The argument by David Levy that history does not repeat itself implies that the society cannot learn much about the future through studies of the past. The opinion of Levy opposes the normal approach of management, which considers the environment and problems in the society as static or “frozen in time”. Instead, it treats the society or environment and its challenges and opportunities as fluid (changing with time) (Levy, 1994; Nieto-Gomez, 2011). In the field of management, Levy’s ideas promote the notion that the environment features evolving challenges that require continuous assessment according to particular contexts, such that different solutions are necessary at different times to address the challenges.
If I were an emergency manager who believed that Levy’s opinion was true, I would treat my day-to-day work as an opportunity for incessant learning and the development of continuously creative solutions to address constantly evolving challenges. Rather than applying established theory or knowledge based on a deep understanding of the past or adhering to a specific theory or way of doing things, I would focus on assessing the particular features, scopes, and implications of problems in the management environment to decide the varieties of actions that fit each situation individually. Instead of considering the management field and its challenges as static and requiring the application of established policies, I would treat them as a mutating or evolving ecosystem with different needs at different times (Nieto-Gomez, 2011). In this case, I would have the responsibility to evaluate the set of actions that suits each particular situation the best to yield the best outcome.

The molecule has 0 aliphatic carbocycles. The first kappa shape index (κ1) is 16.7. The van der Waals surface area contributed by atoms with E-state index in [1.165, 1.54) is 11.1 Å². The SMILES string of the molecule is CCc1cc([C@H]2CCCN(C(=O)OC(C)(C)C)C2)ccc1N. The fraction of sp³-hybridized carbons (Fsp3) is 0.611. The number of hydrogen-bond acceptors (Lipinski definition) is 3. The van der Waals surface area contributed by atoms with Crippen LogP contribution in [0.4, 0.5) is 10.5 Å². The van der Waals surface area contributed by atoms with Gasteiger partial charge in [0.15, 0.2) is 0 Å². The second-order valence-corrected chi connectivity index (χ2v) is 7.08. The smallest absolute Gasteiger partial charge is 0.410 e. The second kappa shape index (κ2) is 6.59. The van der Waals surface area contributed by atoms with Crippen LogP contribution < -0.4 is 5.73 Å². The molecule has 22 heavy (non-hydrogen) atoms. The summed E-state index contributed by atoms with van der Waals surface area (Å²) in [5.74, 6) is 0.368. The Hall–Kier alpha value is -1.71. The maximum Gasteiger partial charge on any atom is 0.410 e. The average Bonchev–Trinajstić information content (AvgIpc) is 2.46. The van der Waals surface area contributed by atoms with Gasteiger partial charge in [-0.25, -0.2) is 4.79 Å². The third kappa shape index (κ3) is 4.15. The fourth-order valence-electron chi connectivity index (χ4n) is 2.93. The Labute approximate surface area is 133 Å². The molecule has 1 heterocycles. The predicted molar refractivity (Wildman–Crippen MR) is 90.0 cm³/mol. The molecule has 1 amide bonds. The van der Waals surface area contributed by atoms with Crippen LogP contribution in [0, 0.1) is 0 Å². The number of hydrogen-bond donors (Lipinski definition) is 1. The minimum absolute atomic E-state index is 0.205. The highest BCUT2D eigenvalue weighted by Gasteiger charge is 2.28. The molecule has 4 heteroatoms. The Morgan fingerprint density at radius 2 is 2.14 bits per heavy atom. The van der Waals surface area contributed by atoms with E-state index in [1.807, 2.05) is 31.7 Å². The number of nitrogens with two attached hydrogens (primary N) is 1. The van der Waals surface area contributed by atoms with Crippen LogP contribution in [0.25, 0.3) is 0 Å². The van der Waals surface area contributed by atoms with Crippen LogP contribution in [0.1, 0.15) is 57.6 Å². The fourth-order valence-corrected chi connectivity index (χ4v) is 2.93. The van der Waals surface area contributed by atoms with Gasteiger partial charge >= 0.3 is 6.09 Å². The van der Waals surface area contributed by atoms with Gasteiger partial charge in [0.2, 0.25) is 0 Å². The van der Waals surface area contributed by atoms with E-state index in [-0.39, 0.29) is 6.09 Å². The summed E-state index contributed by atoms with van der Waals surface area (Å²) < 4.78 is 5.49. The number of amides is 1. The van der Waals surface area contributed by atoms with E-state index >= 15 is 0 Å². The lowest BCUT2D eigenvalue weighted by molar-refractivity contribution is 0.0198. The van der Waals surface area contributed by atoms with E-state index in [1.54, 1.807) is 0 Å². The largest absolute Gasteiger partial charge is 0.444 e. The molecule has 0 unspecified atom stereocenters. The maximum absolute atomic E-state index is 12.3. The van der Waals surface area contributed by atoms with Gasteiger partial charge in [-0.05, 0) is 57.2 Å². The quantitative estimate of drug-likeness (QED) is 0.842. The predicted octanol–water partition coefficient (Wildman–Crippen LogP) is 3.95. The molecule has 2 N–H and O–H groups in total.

As an emergency manager, I would treat the environment or field of management as a chaotic system in whose control long-term planning is difficult. As a concept, the chaotic system has a basis on the chaos theory in deterministic dynamics and other fields, including business intelligence. The concept proposes that the complexity of systems involved in an event or equation could influence the occurrence of random events. Scientists have discovered that the results of particular sequences of equations can yield different outcomes contrary to expectations because of prevalent conditions each time. Slight changes in the initial conditions of the environment (which are beyond the abilities of human beings to measure) can yield varying results of a particular sequence of actions (Levy, 1994). This means that predictions of the future outcomes of a set of actions are impossible.
This approach reflects the need to treat the current state of the environment as only an instant in the evolving, complex, and randomized system that the manager has to control. This means that forecasting the possibility of particular events and the effectiveness of application of particular actions would be an impractical approach (Nieto-Gomez, 2011). I would adopt the approach of understanding that each state or problem in the environment is different and requires a separate assessment to identify the best solutions. In effect, I would influence the emergency management community to disregard tools such as trend analysis or planning, which emphasize on uncomplicated or linear interactions between the environment and human beings, in favor of focus to address each situation or challenge as it arises and according to its specific causes, scope, features, and implications. I would adopt the attitude that the approaches or solutions that worked in a previous case of management may not work in a future case despite the similarity of the two cases.
Levy, D. (1994). Chaos Theory and Strategy: Theory, Application, and Managerial Applications. Strategic Management Journal 15: 167-178. Retrieved from: https://pdfs.semanticscholar.org/c5db/10f69cf4a47101620905d1dcca43bb7d329a.pdf
Nieto-Gomez, R. (2011). The Power of “the few”: A Key Strategic Challenge for the permanently disrupted High-tech Homeland Security Environment. Homeland Security Affairs 7 (18). Retrieved from: https://www.hsaj.org/articles/50